About Yaroslavl State Medical Academy
Yaroslavl State Medical University (YSMU) was founded in 1944. And now it has more than half-a-century history. At present, YSMU is the big regional center of excellent quality medical education and bio-medical research. It is also the leader in medical training and post-graduation education, retraining of specialists of practical healthcare, medicine, pharmacy, and high skilled academic staff for the central regions of Russia.
There are several faculties in YSMU, among most important are:
- General Medicine Faculty,
- Pediatric Faculty,
- Pharmacy Faculty,
- Stomatology Faculty,
- Faculty of Middle-Range Professional Education and Pre-Education Study
- Faculty of Post-Diploma Professional Education and Education of Personnel of Highest Qualification,
- Faculty of Additional Professional Education.
In addition, there is the Institute of Post-Diploma Education of YSMU.
At present about 4500 students are studying at YSMU (including foreign students). Medical training and education are conducted by 57 departments that have all the necessary equipment to provide high quality education according to available Russian and international modern standards. At YSMU, there are prepared highly qualified specialists of all local hospitals and medical institutions and professionals from other regions of Russia.
Today the staff of YSMU includes approximately 1200 employees. The academic staff of YSMU consists of more than 500 persons (instructors). Among them 375 persons have the M.D. & Ph.D. titles (candidates of sciences, assistant and associate professors) there are more than 100 doctors of sciences and full professors. Many of them are members of different Russian and foreign international societies and are well-known scientists and clinicians not only in Russia but all over the world.
YSMU have good social facilities and structure (including five hostels, sport centers, student healthcare center, Volga River summer camp, andthe garden of medical plants).
Education of foreign students both on governmental (budget) and individual (contract) basis was started in YSMU since 1992, now YSMU has twenty-year unique experience in this area. Several international programs are available for foreign students. It is important that all programs are strictly adhere to the Federal State Educational Standards of Russian Federation, and are based on deep routed traditions of qualified Russian education.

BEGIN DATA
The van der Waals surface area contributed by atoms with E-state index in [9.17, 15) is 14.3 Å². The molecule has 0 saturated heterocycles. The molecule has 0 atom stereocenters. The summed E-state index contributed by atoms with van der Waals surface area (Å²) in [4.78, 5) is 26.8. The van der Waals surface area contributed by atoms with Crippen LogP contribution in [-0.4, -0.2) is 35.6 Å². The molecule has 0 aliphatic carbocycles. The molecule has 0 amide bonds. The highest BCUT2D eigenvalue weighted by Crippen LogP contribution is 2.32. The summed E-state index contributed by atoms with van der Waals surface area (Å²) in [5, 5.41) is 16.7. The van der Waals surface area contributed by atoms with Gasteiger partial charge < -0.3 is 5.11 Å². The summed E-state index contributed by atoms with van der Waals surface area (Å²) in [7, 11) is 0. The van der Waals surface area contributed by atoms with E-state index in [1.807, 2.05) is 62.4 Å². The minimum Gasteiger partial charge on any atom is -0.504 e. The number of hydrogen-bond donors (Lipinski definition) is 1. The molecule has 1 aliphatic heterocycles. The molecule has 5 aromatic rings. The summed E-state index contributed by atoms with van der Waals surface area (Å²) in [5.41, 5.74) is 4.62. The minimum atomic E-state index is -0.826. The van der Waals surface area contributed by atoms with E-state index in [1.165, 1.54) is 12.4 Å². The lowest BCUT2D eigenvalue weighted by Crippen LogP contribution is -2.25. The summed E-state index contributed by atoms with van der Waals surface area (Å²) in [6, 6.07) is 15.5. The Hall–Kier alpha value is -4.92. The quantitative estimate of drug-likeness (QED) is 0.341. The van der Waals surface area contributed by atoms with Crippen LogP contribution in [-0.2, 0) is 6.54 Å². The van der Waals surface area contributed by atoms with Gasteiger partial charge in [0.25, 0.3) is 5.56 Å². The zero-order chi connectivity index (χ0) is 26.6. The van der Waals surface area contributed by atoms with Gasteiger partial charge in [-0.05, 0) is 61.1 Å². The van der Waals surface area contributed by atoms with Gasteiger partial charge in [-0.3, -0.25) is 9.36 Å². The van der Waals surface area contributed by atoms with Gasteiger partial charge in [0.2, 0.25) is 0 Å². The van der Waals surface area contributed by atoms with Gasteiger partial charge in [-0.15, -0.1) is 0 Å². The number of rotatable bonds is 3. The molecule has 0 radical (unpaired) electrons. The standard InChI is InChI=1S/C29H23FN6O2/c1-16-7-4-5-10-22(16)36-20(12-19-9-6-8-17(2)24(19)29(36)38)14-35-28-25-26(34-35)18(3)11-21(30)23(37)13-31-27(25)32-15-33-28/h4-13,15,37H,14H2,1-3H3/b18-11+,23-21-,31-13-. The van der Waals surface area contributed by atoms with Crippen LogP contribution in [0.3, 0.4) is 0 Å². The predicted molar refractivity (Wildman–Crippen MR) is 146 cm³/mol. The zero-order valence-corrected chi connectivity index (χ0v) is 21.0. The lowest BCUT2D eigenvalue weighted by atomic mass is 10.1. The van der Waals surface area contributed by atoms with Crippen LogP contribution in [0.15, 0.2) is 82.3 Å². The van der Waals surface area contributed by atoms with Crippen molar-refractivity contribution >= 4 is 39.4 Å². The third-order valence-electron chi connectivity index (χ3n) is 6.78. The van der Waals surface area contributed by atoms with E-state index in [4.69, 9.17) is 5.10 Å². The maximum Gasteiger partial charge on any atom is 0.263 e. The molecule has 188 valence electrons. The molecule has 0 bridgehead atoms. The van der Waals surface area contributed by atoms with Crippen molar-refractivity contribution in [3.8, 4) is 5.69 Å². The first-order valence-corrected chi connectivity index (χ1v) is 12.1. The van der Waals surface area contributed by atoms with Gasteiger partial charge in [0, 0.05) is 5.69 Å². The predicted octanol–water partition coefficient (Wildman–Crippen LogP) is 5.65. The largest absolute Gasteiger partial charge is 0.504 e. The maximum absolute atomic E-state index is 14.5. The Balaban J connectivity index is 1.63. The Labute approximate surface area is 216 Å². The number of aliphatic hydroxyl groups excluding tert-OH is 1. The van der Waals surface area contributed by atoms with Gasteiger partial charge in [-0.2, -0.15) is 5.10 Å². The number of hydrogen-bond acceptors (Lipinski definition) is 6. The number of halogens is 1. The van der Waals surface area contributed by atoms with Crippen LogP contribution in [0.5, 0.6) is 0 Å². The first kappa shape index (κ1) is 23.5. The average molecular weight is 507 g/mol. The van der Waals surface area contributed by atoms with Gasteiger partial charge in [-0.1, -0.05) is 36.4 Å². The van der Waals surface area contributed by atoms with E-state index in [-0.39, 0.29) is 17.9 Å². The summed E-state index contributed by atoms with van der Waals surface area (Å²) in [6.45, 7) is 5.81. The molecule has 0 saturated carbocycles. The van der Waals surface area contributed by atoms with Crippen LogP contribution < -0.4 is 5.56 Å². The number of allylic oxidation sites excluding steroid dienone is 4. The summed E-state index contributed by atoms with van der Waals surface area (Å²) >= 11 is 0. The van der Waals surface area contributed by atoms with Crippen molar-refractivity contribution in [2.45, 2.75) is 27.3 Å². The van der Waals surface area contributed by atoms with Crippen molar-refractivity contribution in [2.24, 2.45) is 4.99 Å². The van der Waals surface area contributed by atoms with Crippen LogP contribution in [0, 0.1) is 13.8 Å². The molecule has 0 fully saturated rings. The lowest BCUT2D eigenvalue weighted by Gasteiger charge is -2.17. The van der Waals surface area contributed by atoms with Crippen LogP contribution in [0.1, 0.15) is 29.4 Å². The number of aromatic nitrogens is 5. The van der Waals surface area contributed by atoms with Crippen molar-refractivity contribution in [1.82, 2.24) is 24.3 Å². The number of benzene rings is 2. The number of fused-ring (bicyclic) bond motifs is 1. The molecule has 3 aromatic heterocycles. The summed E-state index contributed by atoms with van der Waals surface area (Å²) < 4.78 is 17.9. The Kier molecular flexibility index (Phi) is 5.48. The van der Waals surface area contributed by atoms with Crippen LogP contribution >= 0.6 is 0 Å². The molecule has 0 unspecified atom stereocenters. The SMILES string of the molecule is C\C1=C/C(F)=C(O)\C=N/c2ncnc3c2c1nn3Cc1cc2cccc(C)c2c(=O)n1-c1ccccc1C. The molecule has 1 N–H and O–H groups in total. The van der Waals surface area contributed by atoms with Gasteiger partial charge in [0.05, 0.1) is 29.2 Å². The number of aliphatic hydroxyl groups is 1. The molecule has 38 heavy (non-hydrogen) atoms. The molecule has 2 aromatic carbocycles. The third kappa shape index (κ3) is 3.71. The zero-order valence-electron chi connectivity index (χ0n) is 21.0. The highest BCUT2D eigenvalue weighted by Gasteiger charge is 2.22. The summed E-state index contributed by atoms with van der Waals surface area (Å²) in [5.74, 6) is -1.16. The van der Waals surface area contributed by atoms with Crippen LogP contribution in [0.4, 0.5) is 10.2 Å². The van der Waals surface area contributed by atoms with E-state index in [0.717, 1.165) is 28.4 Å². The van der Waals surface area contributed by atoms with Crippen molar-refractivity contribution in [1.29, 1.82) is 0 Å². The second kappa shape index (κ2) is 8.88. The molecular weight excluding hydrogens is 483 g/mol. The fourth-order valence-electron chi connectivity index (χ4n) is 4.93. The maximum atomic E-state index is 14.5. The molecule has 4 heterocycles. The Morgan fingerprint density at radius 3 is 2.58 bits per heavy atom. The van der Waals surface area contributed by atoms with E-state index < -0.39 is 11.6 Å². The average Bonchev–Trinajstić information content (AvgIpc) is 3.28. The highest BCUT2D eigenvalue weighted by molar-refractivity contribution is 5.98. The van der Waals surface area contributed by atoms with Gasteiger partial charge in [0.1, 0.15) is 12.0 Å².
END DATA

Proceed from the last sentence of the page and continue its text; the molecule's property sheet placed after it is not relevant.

Now many foreign students are getting their education at YSMU. They represent more than 40 countries (including citizens from Syria, Palestine, Jordan, Morocco, Greece, Tunis, Namibia, Kenya, Zambia, India, etc.).
Therefore, YSMU is a big and well-known educational, research and scientific center in the fields of fundamental sciences, clinical medicine and pharmacy. YSMU is recognized by WHO World Directory of Medical Schools. Professionals in Yaroslavl State Medical University are supporting new progressive methods and activities, and keep their reach traditions in the area of qualified education and scientific research at the same time.
The University is proud of its modern dormitory housing 600 people. Every section has two cozy rooms, a kitchen, a shower and a bathroom. The hostel for international students is located in the center of the city 30mtr from the University’s main building. Hostel has well equipped rooms with all modern facilities for 3 seated big rooms upgraded comforts, central heating. Reception, laundry, cleaning & washing personals, reading room, computer hall. Cost of living in Russia can be completely affordable and can also make it a comfortable place to live in.